The article was well written, however it didn't nearly have enough information to justify the insane regulations imposed by a lot of rescues. I very much understand that they never want to see a horse in a poor situation again, however, their stipulations are not proportionate. Years ago, when I was searching for my first horse, I looked into rescuing one. It was the most frustrating and disheartening experience I've had while in the horse business.
I won't go into details, however, there were several rescues (think something in the area of 5 or more) that I looked into. I never would have been the owner of the horse at most of them. Not even after a year (or five, in the case of one rescue) of probation.
I wanted an Arabian, but most rescues would not hand over papers (if they bothered to get them with the animal in the first place) because they didn't want you to breed the mares. They withheld the gelding's too, which is silly. I didn't really know what route I wanted to take in horses and there was the possibility that I wanted to get into showing. I would have needed the papers for AHA shows, which I wouldn't be able to get from a rescue.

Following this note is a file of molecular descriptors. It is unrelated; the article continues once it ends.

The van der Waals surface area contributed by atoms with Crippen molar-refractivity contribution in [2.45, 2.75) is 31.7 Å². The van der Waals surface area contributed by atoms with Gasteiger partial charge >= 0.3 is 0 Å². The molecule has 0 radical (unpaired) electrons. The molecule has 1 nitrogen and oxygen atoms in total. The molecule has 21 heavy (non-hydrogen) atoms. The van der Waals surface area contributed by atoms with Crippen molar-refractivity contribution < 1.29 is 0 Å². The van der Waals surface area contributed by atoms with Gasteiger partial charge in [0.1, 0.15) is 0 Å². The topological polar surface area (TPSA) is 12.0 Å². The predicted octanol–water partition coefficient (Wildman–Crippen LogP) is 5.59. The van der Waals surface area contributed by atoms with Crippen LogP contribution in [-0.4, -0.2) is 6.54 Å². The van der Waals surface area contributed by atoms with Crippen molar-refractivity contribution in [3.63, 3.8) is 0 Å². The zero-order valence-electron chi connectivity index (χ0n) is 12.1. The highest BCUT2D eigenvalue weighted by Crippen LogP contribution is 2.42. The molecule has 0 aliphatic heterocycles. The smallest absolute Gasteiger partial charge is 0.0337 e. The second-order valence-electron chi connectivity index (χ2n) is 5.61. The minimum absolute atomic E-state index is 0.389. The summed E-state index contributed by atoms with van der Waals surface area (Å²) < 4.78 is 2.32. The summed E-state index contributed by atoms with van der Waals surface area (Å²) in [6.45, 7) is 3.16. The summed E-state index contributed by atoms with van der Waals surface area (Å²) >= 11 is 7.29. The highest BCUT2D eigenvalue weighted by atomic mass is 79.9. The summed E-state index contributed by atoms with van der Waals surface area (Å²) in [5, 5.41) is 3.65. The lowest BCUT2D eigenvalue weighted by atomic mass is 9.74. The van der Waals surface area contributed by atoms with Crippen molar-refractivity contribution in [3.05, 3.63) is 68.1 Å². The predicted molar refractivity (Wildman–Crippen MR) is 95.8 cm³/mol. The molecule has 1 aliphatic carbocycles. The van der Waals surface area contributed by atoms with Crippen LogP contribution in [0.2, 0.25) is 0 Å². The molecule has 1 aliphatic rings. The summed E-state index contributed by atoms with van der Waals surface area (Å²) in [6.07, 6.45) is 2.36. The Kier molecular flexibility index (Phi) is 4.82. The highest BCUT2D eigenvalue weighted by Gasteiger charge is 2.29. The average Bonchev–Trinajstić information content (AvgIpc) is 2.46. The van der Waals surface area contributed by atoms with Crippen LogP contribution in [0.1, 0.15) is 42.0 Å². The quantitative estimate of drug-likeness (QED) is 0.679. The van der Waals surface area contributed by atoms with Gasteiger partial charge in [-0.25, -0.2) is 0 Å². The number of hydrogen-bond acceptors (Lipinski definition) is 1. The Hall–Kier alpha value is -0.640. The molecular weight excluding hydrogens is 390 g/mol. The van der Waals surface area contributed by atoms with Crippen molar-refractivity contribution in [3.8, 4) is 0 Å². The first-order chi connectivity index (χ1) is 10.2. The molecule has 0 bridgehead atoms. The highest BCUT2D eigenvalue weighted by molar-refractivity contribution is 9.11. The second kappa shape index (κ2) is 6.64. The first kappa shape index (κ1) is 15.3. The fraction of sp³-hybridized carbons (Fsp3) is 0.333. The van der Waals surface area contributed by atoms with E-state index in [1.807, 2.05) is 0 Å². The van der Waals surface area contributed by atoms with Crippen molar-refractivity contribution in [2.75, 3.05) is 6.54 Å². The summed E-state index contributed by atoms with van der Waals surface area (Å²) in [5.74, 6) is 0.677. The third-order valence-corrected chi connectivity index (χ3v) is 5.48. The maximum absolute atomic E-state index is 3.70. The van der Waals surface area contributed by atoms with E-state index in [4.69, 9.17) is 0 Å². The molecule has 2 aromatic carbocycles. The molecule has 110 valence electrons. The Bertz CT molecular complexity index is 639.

By withholding the papers, they greatly reduced the market for a lot of their horses. Not just the Arabs, but the QH's and such.
And there is more, however, that list is a mile long. I would have loved to help a horse, but the people need to understand and accept that they aren't the only people that CAN help a horse and let them go. Poor communication, rediculous asking prices for the horses, no freedom to do what you would like with them and more are all issues I've found while dealing with rescues.
They shoot themselves in the foot a lot of the time. So, instead of taking one of their horses, I went and bought one. Someone was going to get my money, you'd think that the rescues would want to be the one....
Proud owner of ~Mana: 6yo Arabian gelding~Pearl 13yo Arabian~Danzer 14yo Arabian mare~ Tiny mini filly